Funk and Flow

By August 29, 2019 Art

Falling into a funk. 

Funks happen. They are not fun. However, they are a reality. I spent the first few weeks of summer pulling myself out of one.

I don’t want to tell you that making art is hard.

That doesn’t feel true. In many ways, it feels a bit like breathing. You do it because it’s how you live.

But, there are days when it feels like a fight. Not in the beginning. In the beginning, it’s all energy and possibility. 

The uncomfortable part for me comes in the murky middle. Things appear to be going well but they are not.

I look back at this snapshot and think all that blue and green is actually very nice. The thing is “nice” isn’t what I’m looking for. I’m looking for something else. I want to feel something, even if I can’t name it. It’s the sensation of looking in the unknown for something I forgot.

Usually, I step back and stare at a piece for a while until I feel a pull of what to do next.  In early summer I stared for days. It started to feel like a staring contest. Remember those from when you were a kid? A way to fight were giving up makes you a loser. I would sit there looking and looking. I kept blinking.

I thought for sure I would feel that pull and know what to do next. Instead, nothing.

Nothing. That place where no thing exists. The well goes dry. My secret irrational fear of having nothing left inside me to paint floated to the surface from someplace deep in my psyche. 

Enter from stage left, the ever-entertaining mini-existential crisis. AKA the funk. Not the dancing kind, more like the F-word of a creative life.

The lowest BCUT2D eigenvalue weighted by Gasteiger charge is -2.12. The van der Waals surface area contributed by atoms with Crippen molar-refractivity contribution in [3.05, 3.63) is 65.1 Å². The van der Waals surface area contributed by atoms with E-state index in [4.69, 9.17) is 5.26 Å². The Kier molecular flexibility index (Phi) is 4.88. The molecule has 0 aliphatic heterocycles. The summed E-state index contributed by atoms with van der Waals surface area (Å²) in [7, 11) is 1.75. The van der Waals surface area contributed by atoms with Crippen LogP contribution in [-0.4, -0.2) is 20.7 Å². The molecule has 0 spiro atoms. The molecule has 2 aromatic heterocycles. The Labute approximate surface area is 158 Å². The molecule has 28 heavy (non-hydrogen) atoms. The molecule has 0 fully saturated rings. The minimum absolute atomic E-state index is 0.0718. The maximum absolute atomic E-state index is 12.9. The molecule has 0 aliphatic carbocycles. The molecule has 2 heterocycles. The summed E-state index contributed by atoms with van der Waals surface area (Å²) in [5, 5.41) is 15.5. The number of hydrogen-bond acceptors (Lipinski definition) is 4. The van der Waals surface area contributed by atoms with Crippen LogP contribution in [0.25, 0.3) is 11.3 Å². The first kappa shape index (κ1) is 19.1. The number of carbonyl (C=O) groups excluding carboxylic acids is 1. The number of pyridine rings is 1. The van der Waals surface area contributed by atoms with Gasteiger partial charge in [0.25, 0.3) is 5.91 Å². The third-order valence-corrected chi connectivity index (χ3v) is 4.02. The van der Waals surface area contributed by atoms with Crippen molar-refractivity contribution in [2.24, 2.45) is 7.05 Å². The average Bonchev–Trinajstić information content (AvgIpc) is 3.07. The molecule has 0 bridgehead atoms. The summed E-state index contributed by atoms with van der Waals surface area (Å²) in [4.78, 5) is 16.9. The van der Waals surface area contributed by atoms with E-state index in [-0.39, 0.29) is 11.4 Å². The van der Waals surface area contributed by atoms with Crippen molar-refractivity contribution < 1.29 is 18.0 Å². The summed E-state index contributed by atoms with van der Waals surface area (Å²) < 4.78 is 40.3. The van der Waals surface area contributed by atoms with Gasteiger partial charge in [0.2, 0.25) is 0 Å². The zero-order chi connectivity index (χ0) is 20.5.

For me, that looks like moping around the house. Saying (in a very serious tone) ridiculous things like “I’m not sure I’m really an artist” to my husband. After 29 years, he’s bored with this whining, he looks right at me and answers “really?”.

I sulked and escaped into a PBS Poldark binge. Yes, I’m embarrassed to admit it. (I’m only telling you because I like you and hope you won’t judge me.)

After, well…actually, I don’t want to know how many hours…of watching the extremely brooding and handsome, Ross Poldark ride his horse along sweeping shorelines, my husband started making fun of me. He renamed the series “Poldork.” That totally killed the romance. Time to get back in the studio.

Resolving to fight the funk.

I read the Goethe quote I wrote on my wall. “What you can do, or dream you can, begin it. Boldness has genius, power and magic in it.”

I simplify it in my mind, for my non-genius self, into “do something, anything!”

Still, I sit and stare again.

I refuse to leave the studio. I putter around. Nothing happens.

I decide I have to get out of the studio. I spend the next few weeks doing random creative things with watercolors and words. (I’ll tell you all about that sometime in a future post.)

Finally, I walk into my studio and realize “the pull” is back. I’ve been ignoring it because it’s hard to let go of that beautiful blue-green. 

I mix up brown. A large amount of brown.

I think of mud. I think of the metaphor of getting stuck in the mud. I say to myself “Enough of this funk!”. Actually, I think of a different “F” word.  I need the motivation…to follow this earth tone mood even though I have my doubts.

June slips into July…

I gripe about the heat but it focuses me. I stay in the studio. August days just get hotter even as they grow shorter.